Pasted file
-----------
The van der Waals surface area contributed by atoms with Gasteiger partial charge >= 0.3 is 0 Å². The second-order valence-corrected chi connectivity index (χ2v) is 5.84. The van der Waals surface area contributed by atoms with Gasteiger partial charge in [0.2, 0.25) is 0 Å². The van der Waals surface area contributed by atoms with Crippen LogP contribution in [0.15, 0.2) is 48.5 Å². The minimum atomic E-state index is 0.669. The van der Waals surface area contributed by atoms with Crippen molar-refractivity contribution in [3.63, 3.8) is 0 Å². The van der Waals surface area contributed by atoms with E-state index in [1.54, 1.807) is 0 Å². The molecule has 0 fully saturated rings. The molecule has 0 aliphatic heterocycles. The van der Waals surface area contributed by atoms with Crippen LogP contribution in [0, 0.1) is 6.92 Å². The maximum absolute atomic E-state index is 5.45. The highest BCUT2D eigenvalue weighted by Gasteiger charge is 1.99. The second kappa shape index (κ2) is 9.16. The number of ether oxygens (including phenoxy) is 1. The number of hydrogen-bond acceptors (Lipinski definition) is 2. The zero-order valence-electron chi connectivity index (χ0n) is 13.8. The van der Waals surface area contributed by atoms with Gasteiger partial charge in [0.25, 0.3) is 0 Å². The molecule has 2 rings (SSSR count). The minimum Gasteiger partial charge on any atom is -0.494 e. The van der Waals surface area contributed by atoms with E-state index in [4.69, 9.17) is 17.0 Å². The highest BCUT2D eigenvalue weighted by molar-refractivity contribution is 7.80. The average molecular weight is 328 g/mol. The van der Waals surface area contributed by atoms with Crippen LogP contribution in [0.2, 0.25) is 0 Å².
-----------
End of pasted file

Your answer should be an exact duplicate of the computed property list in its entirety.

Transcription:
The van der Waals surface area contributed by atoms with Gasteiger partial charge >= 0.3 is 0 Å². The second-order valence-corrected chi connectivity index (χ2v) is 5.84. The van der Waals surface area contributed by atoms with Gasteiger partial charge in [0.2, 0.25) is 0 Å². The van der Waals surface area contributed by atoms with Crippen LogP contribution in [0.15, 0.2) is 48.5 Å². The minimum atomic E-state index is 0.669. The van der Waals surface area contributed by atoms with Crippen molar-refractivity contribution in [3.63, 3.8) is 0 Å². The van der Waals surface area contributed by atoms with E-state index in [1.54, 1.807) is 0 Å². The molecule has 0 fully saturated rings. The molecule has 0 aliphatic heterocycles. The van der Waals surface area contributed by atoms with Crippen LogP contribution in [0, 0.1) is 6.92 Å². The maximum absolute atomic E-state index is 5.45. The highest BCUT2D eigenvalue weighted by Gasteiger charge is 1.99. The second kappa shape index (κ2) is 9.16. The number of ether oxygens (including phenoxy) is 1. The number of hydrogen-bond acceptors (Lipinski definition) is 2. The zero-order valence-electron chi connectivity index (χ0n) is 13.8. The van der Waals surface area contributed by atoms with Gasteiger partial charge in [0.25, 0.3) is 0 Å². The molecule has 2 rings (SSSR count). The minimum Gasteiger partial charge on any atom is -0.494 e. The van der Waals surface area contributed by atoms with E-state index in [4.69, 9.17) is 17.0 Å². The highest BCUT2D eigenvalue weighted by molar-refractivity contribution is 7.80. The average molecular weight is 328 g/mol. The van der Waals surface area contributed by atoms with Crippen LogP contribution in [0.2, 0.25) is 0 Å².